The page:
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Do Exclusionary Rules Ensure a Fair Trial?

A Comparative Perspective on Evidentiary Rules

  • Book
  • Open Access
  • © 2019

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  • Compares exclusion of evidence in criminal proceedings across a broad selection of legal systems
  • Identifies key points for an efficient implementation of exclusionary rules
  • It is an open access

Part of the book series: Ius Gentium: Comparative Perspectives on Law and Justice (IUSGENT, volume 74)

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Table of contents (12 chapters)


About this book

This open access publication discusses exclusionary rules in different criminal justice systems. It is based on the findings of a research project in comparative law with a focus on the question of whether or not a fair trial can be secured through evidence exclusion. 

Part I explains the legal framework in which exclusionary rules function in six legal systems: Germany, Switzerland, People’s Republic of China, Taiwan, Singapore, and the United States. Part II is dedicated to selected issues identified as crucial for the assessment of exclusionary rules. These chapters highlight the delicate balance of interests required in the exclusion of potentially relevant information from a criminal trial and discusses possible approaches to alleviate the legal hurdles involved.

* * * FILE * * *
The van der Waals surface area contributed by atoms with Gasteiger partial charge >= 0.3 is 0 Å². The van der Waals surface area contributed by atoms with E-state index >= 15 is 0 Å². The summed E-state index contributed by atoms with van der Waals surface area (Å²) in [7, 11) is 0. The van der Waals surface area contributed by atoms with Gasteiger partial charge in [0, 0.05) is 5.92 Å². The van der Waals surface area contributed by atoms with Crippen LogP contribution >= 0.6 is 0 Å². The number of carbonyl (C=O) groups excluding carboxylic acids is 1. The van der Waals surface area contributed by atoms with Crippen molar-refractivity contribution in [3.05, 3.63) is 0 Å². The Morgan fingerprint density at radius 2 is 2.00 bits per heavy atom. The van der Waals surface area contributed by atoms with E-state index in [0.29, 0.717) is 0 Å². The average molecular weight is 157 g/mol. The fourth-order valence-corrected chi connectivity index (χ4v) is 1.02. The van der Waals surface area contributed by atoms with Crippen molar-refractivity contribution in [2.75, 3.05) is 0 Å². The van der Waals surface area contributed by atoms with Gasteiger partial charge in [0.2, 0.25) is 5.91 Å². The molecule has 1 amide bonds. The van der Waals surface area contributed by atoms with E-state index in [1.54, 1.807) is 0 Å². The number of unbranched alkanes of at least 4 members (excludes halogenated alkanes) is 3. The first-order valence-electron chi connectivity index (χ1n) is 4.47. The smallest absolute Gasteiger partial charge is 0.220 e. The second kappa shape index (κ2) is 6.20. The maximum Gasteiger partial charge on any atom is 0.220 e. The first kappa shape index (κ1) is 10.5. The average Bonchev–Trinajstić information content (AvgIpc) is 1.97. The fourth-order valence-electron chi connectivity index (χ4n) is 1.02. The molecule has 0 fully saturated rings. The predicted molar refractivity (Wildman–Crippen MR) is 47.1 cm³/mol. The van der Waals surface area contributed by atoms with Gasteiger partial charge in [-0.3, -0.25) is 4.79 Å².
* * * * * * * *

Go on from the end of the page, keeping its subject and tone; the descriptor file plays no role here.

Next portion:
Editors and Affiliations

  • Juristische Fakultät der Universität Basel, Basel, Switzerland

    Sabine Gless

  • Freiburg im Breisgau, Germany

    Thomas Richter

About the editors

Dr. Sabine Gless teaches criminal law, criminal procedure and international criminal law at the University of Basel, Switzerland. She has conducted extensive comparative research in the area of criminal procedure, with a focus on evidence law and international cooperation. In both areas, human rights and issues concerning the exclusion of evidence have been at the centre of her research interests. More recently she covers topics related to the use of robots in criminal justice systems. 
Dr. Thomas Richter served as the head of the East Asian Department of the Max Planck Institute for Foreign and International Law in Freiburg, Germany. In this capacity, he analysed the criminal law and criminal procedure law of the PRC and co-directed a comparative study on non-prosecution policies in Germany and the PRC. Most recently, he assessed the Rule of Law Programme for Asia, initiated by the German Konrad Adenauer Foundation (2013). Hisresearch interests include criminal law, human rights law and environmental law in East and South-East Asia, especially in China.

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